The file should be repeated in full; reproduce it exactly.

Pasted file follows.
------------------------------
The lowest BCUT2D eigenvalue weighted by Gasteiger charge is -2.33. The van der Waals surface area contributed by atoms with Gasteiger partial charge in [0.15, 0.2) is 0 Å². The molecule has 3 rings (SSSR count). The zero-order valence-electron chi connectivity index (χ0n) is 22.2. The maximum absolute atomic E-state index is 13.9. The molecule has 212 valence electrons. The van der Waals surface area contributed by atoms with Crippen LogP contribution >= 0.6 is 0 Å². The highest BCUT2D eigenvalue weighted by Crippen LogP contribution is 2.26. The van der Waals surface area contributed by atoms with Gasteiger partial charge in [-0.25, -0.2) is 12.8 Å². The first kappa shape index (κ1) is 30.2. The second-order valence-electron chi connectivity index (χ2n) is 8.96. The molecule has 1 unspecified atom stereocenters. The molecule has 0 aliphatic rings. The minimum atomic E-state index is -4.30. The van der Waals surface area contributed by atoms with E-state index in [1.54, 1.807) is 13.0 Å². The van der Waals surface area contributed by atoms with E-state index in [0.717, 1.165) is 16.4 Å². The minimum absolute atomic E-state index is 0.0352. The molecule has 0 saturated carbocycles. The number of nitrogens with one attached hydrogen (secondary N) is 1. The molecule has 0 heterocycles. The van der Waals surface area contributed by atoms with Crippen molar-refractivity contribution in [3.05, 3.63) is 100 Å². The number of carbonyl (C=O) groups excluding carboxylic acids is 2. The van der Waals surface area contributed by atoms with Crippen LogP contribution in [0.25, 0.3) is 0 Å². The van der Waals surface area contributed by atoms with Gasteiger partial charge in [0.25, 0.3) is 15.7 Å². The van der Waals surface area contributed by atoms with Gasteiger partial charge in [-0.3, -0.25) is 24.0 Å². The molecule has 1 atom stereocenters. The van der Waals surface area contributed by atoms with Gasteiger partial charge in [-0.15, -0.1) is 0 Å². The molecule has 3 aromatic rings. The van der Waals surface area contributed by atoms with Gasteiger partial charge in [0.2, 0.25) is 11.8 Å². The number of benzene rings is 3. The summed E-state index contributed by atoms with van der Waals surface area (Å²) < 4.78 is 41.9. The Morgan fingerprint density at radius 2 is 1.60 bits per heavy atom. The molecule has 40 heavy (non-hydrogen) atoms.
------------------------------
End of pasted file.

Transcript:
The lowest BCUT2D eigenvalue weighted by Gasteiger charge is -2.33. The van der Waals surface area contributed by atoms with Gasteiger partial charge in [0.15, 0.2) is 0 Å². The molecule has 3 rings (SSSR count). The zero-order valence-electron chi connectivity index (χ0n) is 22.2. The maximum absolute atomic E-state index is 13.9. The molecule has 212 valence electrons. The van der Waals surface area contributed by atoms with Crippen LogP contribution >= 0.6 is 0 Å². The highest BCUT2D eigenvalue weighted by Crippen LogP contribution is 2.26. The van der Waals surface area contributed by atoms with Gasteiger partial charge in [-0.25, -0.2) is 12.8 Å². The first kappa shape index (κ1) is 30.2. The second-order valence-electron chi connectivity index (χ2n) is 8.96. The molecule has 1 unspecified atom stereocenters. The molecule has 0 aliphatic rings. The minimum atomic E-state index is -4.30. The van der Waals surface area contributed by atoms with E-state index in [1.54, 1.807) is 13.0 Å². The van der Waals surface area contributed by atoms with E-state index in [0.717, 1.165) is 16.4 Å². The minimum absolute atomic E-state index is 0.0352. The molecule has 0 saturated carbocycles. The number of nitrogens with one attached hydrogen (secondary N) is 1. The molecule has 0 heterocycles. The van der Waals surface area contributed by atoms with Crippen molar-refractivity contribution in [3.05, 3.63) is 100 Å². The number of carbonyl (C=O) groups excluding carboxylic acids is 2. The van der Waals surface area contributed by atoms with Crippen LogP contribution in [0.25, 0.3) is 0 Å². The van der Waals surface area contributed by atoms with Gasteiger partial charge in [0.25, 0.3) is 15.7 Å². The van der Waals surface area contributed by atoms with Gasteiger partial charge in [-0.3, -0.25) is 24.0 Å². The molecule has 1 atom stereocenters. The van der Waals surface area contributed by atoms with Gasteiger partial charge in [-0.15, -0.1) is 0 Å². The molecule has 3 aromatic rings. The van der Waals surface area contributed by atoms with Gasteiger partial charge in [0.2, 0.25) is 11.8 Å². The number of benzene rings is 3. The summed E-state index contributed by atoms with van der Waals surface area (Å²) < 4.78 is 41.9. The Morgan fingerprint density at radius 2 is 1.60 bits per heavy atom. The molecule has 40 heavy (non-hydrogen) atoms.